Drawing the Devil by Jon Keys

Drawing the Devil by Jon Keys
Publisher: Samhain Publishing
Genre: Contemporary
Length: Short Story (145 pgs)
Other: M/M, anal sex
Rating: 3 stars
Reviewed by Cactus

A heart can live a lifetime in eight seconds.

Ever since his father caught him with another boy and threw him out at the tender age of sixteen, Dustin Lewis has been fighting his way up the national bull-riding rankings. He’s on the brink of qualifying for the National Finals when he draws Diablo, a notoriously rank bull—and the ride goes bad.

When bullfighter Shane Rees frees Dustin from the rigging of the same bull that nearly destroyed his face, he comes dangerously close to dropping his guard. Shane knows the potential consequences of being gay in a sport loaded with testosterone-overdosed cowboys, and the resulting scars of mind and body have left him with little self-worth.

Their near-death-by-bull first meeting sparks an attraction that awakens every last one of their personal demons. Yet as the National Finals draws closer, so do they. But they’ll have to overcome emotional highs, near-tragic lows, and bone-crushing danger before love can bust out of the chute.

Dustin didn’t know that a few seconds on a hellish bull would change his life. Drawing the bull Diablo was not in Dustin’s plans but he tried to make the best of it for his last ride in the rodeo. He barely survived with the help of a bullfighter, Shane. Shane is scarred from his last run-in with Diablo but soon discovers that his chemistry with Dustin is even more dangerous. The two men immediately hit it off but each have their own demons in the past they have to get through before they can truly be together.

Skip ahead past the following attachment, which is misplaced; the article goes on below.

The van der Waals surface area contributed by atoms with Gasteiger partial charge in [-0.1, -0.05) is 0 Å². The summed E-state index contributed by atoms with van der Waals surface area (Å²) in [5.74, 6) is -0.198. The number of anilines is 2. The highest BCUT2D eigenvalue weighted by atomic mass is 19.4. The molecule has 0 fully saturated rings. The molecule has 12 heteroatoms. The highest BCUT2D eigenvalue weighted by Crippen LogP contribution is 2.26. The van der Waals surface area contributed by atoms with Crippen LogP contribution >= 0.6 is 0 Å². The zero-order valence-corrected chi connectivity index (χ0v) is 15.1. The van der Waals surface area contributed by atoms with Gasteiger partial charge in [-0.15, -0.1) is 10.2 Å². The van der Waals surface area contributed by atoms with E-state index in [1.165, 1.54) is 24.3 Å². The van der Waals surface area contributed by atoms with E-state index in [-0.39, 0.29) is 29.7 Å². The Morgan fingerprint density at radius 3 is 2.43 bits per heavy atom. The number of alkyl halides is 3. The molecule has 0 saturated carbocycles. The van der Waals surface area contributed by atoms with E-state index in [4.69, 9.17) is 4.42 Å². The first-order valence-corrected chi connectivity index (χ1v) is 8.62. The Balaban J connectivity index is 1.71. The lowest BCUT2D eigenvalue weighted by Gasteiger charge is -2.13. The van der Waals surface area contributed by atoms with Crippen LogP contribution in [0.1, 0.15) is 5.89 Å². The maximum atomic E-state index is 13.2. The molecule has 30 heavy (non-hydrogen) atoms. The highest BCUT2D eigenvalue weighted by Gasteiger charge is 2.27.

Drawing the Devil is a somewhat classic gay cowboy story; two men in the heavily testosterone atmosphere of the rodeo trying to get away from their own pasts and current flaws to find a way to be together. While it probably shouldn’t matter, I find that male authors write very differently than female authors, especially in the gay romance genre. This isn’t a criticism but the language, tone, and feel of the books are very different. I could tell a man wrote DtD with the almost crude language used during the sex scenes. Again it’s not off-putting per se but simply about personal preference. I didn’t like the sex scenes, they felt vulgar with a down and dirty, almost porn kind of vibe. Lots of spit and holes and shoving. Likewise I found the characters very flat. I couldn’t connect with either one of them and didn’t really feel the chemistry and connection between them.

What really worked for the story was the authentic feel of the rodeo and supporting characters offered. I could imagine the scenes with the bulls and cowboys and almost taste the dirt that swirled when the bulls sped through the gate. The author has a real flair for description when it came to these scenes and I quite enjoyed them. I liked that characters were given more depth with their various issues. Between Shane’s scar, which really affected his entire outlook on life, and Dustin’s family past mixed with his ADD, these characters weren’t stereotypical. I didn’t really connect with them but I could appreciate the attempt at adding more depth and complexity to the classic cowboy character.

Overall Drawing the Devil worked for me in some areas and not in others. I found the relationship and sex scenes fell very flat for me but the rodeo setting really drew me in whenever my attention was flagging. I think this would appeal to readers that want a bit of a classic cowboy story but also enjoy the very male style of writing, especially during the graphic scenes. For the right reader I think this could be a real hit.

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